This blog provides supplementary thoughts and ideas to the site. If you haven't seen the main site, there is a lot there including the Martel and Rodwell interviews, photos, and articles. This blog is focused on advancing bridge theory by discussing the application of new ideas. All original content is copyright 2009 Glen Ashton.

Saturday, August 08, 2009

World Championships System Review

Since there is no Canadian team in the Bermuda Bowl this year, I'm going to do some of what I do for research in blog form here. Since the material will be dry (no hands, no stories), I would understand anybody who skips the next twenty or so blog posts. However you might want to skim read the posts if you intend to enter the World Team Championships Predictor 2009 contest, at the Beer Card blog:

It seems Paul's blog should be named the Beer Card and Wine Prize blog but let's not quibble yet. Of course that would make this blog the Dry Bridge Items blog.

Once you've entered for wine, enter for books at the bridgeblogging site:

Those are excellent prizes, and some team members this year will want to write "Win the Bermuda Bowl with me too".

The convention cards examined for the System Review are found in the systems folder of:

The site will be used to search the participants and I find out there experience in world events:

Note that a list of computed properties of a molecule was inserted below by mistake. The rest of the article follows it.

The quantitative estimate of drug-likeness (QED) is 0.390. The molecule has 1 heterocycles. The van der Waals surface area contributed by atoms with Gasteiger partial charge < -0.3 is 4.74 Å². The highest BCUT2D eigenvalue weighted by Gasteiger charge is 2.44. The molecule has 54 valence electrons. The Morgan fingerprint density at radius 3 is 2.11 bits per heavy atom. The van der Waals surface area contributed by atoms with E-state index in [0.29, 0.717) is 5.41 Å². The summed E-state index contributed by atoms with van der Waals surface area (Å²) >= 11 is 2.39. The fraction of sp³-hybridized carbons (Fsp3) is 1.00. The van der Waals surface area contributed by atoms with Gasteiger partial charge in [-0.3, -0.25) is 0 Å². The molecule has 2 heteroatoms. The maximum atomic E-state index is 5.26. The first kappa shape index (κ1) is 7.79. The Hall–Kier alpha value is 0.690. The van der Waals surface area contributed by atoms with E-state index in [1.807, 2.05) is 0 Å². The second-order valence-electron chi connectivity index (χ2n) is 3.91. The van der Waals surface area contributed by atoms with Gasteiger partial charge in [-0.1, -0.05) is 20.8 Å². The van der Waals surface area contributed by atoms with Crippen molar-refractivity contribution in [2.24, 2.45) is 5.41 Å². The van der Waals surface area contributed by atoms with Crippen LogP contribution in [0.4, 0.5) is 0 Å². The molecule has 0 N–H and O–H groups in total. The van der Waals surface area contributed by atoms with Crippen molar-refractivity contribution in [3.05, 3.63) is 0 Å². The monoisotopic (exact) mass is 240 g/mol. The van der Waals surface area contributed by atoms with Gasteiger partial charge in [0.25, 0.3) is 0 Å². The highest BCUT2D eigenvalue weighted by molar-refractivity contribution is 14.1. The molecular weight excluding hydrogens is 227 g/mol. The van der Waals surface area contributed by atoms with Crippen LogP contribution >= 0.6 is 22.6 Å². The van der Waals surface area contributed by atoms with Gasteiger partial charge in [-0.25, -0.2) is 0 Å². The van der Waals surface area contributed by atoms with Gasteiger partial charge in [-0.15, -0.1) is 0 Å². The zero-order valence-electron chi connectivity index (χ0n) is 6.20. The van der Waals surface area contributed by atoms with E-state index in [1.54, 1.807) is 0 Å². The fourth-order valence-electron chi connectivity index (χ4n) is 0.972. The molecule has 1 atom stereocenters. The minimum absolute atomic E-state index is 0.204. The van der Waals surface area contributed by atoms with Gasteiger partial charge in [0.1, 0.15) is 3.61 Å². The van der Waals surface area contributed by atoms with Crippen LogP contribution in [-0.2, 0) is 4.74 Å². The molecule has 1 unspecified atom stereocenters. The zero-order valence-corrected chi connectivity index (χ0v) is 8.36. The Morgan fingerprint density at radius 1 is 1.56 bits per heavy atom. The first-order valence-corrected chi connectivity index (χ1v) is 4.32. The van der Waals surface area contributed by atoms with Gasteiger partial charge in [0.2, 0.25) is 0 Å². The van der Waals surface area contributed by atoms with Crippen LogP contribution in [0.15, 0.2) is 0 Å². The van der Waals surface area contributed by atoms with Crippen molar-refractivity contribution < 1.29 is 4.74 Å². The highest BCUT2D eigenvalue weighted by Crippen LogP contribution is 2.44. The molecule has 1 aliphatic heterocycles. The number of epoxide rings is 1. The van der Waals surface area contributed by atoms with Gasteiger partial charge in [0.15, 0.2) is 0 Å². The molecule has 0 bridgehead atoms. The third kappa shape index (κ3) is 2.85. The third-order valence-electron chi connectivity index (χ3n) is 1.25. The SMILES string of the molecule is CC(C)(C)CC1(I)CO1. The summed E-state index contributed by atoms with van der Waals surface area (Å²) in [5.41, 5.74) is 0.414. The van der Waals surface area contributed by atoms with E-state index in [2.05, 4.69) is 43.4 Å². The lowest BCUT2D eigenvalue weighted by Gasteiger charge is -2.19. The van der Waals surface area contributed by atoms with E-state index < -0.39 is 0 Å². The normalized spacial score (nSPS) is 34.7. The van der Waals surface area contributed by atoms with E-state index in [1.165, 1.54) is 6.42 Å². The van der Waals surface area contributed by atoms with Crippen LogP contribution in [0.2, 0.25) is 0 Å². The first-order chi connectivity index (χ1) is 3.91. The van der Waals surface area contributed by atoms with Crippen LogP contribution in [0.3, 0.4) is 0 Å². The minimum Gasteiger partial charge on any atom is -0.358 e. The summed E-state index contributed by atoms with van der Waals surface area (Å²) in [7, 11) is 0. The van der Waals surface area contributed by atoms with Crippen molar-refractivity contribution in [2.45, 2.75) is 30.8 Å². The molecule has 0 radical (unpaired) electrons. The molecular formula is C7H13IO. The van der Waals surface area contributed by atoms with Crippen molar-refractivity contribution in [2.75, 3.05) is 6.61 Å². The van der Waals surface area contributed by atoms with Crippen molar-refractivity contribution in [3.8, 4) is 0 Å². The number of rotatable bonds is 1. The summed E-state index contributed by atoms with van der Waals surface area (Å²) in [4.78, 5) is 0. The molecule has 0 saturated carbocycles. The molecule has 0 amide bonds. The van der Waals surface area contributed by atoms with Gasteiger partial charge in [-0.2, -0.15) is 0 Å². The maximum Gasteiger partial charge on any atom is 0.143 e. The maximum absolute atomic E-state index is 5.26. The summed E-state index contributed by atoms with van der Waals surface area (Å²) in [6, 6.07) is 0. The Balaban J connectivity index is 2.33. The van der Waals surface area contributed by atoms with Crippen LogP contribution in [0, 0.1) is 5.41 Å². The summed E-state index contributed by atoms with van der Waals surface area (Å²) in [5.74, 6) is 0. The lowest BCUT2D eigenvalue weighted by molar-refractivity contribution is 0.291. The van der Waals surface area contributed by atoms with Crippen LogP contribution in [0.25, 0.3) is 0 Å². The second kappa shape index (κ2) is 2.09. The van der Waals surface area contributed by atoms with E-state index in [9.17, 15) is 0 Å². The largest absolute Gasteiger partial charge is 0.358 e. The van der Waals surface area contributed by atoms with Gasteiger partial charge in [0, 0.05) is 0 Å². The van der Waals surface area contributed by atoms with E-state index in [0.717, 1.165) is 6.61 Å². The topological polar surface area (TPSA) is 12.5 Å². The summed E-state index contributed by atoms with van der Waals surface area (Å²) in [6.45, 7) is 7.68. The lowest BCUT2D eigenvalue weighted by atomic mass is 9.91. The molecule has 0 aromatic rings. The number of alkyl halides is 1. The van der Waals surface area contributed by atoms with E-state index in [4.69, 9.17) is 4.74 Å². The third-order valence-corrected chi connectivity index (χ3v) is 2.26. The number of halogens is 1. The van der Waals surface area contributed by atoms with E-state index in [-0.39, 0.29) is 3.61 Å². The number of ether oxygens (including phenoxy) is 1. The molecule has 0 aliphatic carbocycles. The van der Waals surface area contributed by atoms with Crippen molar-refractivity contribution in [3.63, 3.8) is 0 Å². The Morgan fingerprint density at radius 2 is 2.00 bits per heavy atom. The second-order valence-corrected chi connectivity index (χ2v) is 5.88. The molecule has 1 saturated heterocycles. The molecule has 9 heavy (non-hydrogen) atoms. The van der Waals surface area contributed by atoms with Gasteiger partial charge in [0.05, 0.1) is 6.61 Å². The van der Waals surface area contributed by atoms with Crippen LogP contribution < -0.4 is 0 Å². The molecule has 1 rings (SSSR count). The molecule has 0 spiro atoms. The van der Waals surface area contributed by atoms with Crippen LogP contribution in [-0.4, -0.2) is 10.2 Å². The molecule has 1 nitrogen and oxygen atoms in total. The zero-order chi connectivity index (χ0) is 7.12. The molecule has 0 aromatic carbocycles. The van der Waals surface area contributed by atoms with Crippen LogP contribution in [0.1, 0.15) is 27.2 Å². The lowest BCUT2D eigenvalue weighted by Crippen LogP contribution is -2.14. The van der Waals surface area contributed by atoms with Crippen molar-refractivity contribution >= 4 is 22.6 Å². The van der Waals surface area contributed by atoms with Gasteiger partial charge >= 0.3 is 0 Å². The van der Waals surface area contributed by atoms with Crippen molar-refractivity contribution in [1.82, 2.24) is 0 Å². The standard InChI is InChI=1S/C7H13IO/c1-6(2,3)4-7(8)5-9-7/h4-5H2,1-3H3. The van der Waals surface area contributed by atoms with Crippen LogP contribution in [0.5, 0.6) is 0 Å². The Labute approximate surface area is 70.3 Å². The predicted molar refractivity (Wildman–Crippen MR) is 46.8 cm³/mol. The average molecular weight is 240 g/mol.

As players gain experience at world events, they get better at these events, feeling comfortable, and understanding what they need to do to make the playoffs.

Teams will be covered in alphabetic order, except for Mexico and Morocco, who will be left for the last as they don't have a full set of posted cc's yet, even this close to the event. Key gaps in a cc will be noted - that is where a cc is not clear or does not provide the necessary information. Ideally cc's should be submitted to a screening committee, that reviews the cc and asks for additional information as appropriate - the current setup of just accepting anything that is submitted can result in poor disclosure, and, in some cases, misinformation.

At the bottom of each post will be the running total of methods - after all teams are finished, the running total will present a picture of systems used in the Bermuda Bowl. For example, we will know in how many systems the 1C openings still promise 3+Cs.

The system review will present a summary of each system, and then note anything opponents should watch out for: that is methods they should have pre-determined defences to. BridgeMatters has simple defences to everything mentioned and if you want to know what any particular one is, please leave a comment to request. By simple, it does not been best. Since specialized methods are unlikely to occur in any particular match, it doesn't help a team much to employ sophisticated methods against infrequent methods. Instead a simple defence requires less effort to get ready, yet is good enough if it needs to be used that match. Often partnerships will have their own defences, and they should use them when they have them.

The best teams have super expert coaches such as the Kokish/Kraft team or the Martels, who prepare many pages of defences and notes about the opponents. Their level of detail is amazing, and the defences offered to their teams are state-of-the-art. For a top team, having coaches like these can be a critical success factor for winning.


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